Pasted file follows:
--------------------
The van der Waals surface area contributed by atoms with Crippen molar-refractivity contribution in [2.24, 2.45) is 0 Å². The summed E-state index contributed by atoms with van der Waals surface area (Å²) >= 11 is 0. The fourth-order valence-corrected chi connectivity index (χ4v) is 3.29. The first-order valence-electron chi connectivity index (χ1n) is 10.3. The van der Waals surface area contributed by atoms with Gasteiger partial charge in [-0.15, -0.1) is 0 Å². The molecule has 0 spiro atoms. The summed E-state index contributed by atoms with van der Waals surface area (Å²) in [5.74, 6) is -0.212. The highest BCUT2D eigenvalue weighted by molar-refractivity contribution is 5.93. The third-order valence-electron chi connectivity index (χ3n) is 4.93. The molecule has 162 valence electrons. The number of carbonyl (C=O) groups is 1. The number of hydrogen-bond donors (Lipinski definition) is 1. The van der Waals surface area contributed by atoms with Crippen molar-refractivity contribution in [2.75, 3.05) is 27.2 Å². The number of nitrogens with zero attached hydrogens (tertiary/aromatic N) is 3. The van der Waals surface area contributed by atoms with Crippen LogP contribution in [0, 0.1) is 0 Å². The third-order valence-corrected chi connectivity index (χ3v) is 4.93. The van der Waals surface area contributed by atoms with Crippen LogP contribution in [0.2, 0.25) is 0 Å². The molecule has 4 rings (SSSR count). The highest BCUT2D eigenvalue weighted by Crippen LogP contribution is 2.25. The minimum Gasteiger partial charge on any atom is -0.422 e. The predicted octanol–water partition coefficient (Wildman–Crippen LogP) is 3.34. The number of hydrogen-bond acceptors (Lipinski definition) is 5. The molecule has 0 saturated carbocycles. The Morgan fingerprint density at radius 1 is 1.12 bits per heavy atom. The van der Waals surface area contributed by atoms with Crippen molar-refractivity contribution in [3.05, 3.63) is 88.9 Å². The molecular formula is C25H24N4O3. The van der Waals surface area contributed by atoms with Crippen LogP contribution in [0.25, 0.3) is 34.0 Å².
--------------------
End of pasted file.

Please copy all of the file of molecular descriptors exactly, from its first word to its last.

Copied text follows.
The van der Waals surface area contributed by atoms with Crippen molar-refractivity contribution in [2.24, 2.45) is 0 Å². The summed E-state index contributed by atoms with van der Waals surface area (Å²) >= 11 is 0. The fourth-order valence-corrected chi connectivity index (χ4v) is 3.29. The first-order valence-electron chi connectivity index (χ1n) is 10.3. The van der Waals surface area contributed by atoms with Gasteiger partial charge in [-0.15, -0.1) is 0 Å². The molecule has 0 spiro atoms. The summed E-state index contributed by atoms with van der Waals surface area (Å²) in [5.74, 6) is -0.212. The highest BCUT2D eigenvalue weighted by molar-refractivity contribution is 5.93. The third-order valence-electron chi connectivity index (χ3n) is 4.93. The molecule has 162 valence electrons. The number of carbonyl (C=O) groups is 1. The number of hydrogen-bond donors (Lipinski definition) is 1. The van der Waals surface area contributed by atoms with Crippen molar-refractivity contribution in [2.75, 3.05) is 27.2 Å². The number of nitrogens with zero attached hydrogens (tertiary/aromatic N) is 3. The van der Waals surface area contributed by atoms with Crippen LogP contribution in [0, 0.1) is 0 Å². The third-order valence-corrected chi connectivity index (χ3v) is 4.93. The van der Waals surface area contributed by atoms with Crippen LogP contribution in [0.2, 0.25) is 0 Å². The molecule has 4 rings (SSSR count). The highest BCUT2D eigenvalue weighted by Crippen LogP contribution is 2.25. The minimum Gasteiger partial charge on any atom is -0.422 e. The predicted octanol–water partition coefficient (Wildman–Crippen LogP) is 3.34. The number of hydrogen-bond acceptors (Lipinski definition) is 5. The molecule has 0 saturated carbocycles. The Morgan fingerprint density at radius 1 is 1.12 bits per heavy atom. The van der Waals surface area contributed by atoms with Crippen molar-refractivity contribution in [3.05, 3.63) is 88.9 Å². The molecular formula is C25H24N4O3. The van der Waals surface area contributed by atoms with Crippen LogP contribution in [0.25, 0.3) is 34.0 Å².